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How to Manage End-of-the-Year Stress

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As the year winds to a close, anxiety-producing situations abound. Say “Hello” to Emily, who doesn’t want to spend her whole winter break studying for exams or getting organized, despite the best intentions of her parents and tutors. Meet Jordan, who is frantically trying to produce the perfect college essay by the January 1 deadline or he won’t get into a good college and then won’t be able to get a good job and might as well just kiss his dreams goodbye. Meanwhile, Mom and Dad are struggling to organize the holidays on a budget, while balancing out of town visitors, teenage drama and their own careers. Is your blood pressure rising yet?

It’s true that a moderate amount of stress is normal and can even be a good thing. Some individuals work better under pressure, and enjoy the extra boost of energy that nervous tension can provide. However, everyone’s tolerance for stress differs, and the pressure that can enhance one person’s performance can cause undue anxiety for another. Warning signs that students are experiencing overwhelming pressures may include:

  • Muscle tension
  • Headaches
  • Changes in sleep patterns
  • Feeling overwhelmed, out of control or overly anxious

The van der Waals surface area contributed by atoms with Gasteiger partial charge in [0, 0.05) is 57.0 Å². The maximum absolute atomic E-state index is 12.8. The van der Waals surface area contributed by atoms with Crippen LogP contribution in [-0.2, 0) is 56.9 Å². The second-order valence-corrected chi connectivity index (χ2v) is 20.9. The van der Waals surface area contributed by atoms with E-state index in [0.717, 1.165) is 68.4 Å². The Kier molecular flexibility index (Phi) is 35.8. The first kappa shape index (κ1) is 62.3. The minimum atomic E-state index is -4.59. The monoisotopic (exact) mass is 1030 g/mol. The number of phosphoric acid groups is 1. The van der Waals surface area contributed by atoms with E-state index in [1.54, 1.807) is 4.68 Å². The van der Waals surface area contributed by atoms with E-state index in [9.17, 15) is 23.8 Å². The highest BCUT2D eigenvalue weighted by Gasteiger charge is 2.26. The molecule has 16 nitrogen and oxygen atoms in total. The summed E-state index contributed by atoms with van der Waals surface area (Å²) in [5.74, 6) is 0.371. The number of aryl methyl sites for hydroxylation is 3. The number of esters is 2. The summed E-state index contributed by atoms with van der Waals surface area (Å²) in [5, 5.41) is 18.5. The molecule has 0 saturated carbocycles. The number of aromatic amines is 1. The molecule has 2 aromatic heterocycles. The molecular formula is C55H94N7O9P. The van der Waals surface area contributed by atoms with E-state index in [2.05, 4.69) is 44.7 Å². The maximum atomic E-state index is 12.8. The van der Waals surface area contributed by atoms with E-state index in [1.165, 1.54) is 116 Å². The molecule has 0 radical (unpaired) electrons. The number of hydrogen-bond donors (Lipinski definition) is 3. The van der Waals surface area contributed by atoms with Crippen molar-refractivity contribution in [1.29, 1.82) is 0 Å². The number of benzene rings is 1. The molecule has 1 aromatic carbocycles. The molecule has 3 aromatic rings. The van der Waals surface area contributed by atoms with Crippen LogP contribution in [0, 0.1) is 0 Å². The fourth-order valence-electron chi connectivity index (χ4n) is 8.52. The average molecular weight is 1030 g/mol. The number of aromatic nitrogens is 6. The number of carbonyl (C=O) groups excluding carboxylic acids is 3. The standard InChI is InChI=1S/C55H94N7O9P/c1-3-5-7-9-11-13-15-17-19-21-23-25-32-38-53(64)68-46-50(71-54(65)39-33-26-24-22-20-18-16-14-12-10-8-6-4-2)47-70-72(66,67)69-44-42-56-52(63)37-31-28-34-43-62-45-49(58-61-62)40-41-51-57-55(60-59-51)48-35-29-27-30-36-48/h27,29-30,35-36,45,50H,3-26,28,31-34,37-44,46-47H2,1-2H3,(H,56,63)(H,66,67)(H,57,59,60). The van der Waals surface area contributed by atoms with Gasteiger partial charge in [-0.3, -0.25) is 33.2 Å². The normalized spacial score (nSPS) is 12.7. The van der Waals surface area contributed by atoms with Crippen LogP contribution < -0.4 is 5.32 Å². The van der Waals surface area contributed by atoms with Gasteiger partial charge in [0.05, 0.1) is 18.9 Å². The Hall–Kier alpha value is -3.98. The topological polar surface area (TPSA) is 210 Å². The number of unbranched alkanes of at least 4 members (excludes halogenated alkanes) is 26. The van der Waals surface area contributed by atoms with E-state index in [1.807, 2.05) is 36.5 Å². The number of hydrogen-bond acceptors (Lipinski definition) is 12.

• Unreasonable or unexplained anger

Learning to manage stress is a process that will help students cope with the rigors of not only academic life, but everyday challenges as well. It is important to learn to recognize the symptoms of being over-stressed, and develop techniques to manage pressure appropriately. Students who have practiced effective Thinking Organized strategies throughout the school year will find themselves better prepared and less likely to succumb to “cram-for-exams” panic. However, anyone can find himself behind schedule, and students can practice some basic stress management techniques to help get through this hectic time of year.

  • Thinking Organized time management strategies will help students schedule and prioritize tasks to maximize efficiency.
  • Remembering to take good care of themselves physically will help children perform their best. Exercise, sleep and nutritious meals keep body and mind healthy and productive.
  • Thinking Organized memorizing and studying strategies will help students prepare for tests with confidence.

Students who learn to manage the stress of responsibilities work more efficiently. Using a realistic study schedule that includes breaks and balance will optimize academic performance, and reinforce good coping skills for years to come.

smortoHow to Manage End-of-the-Year Stress

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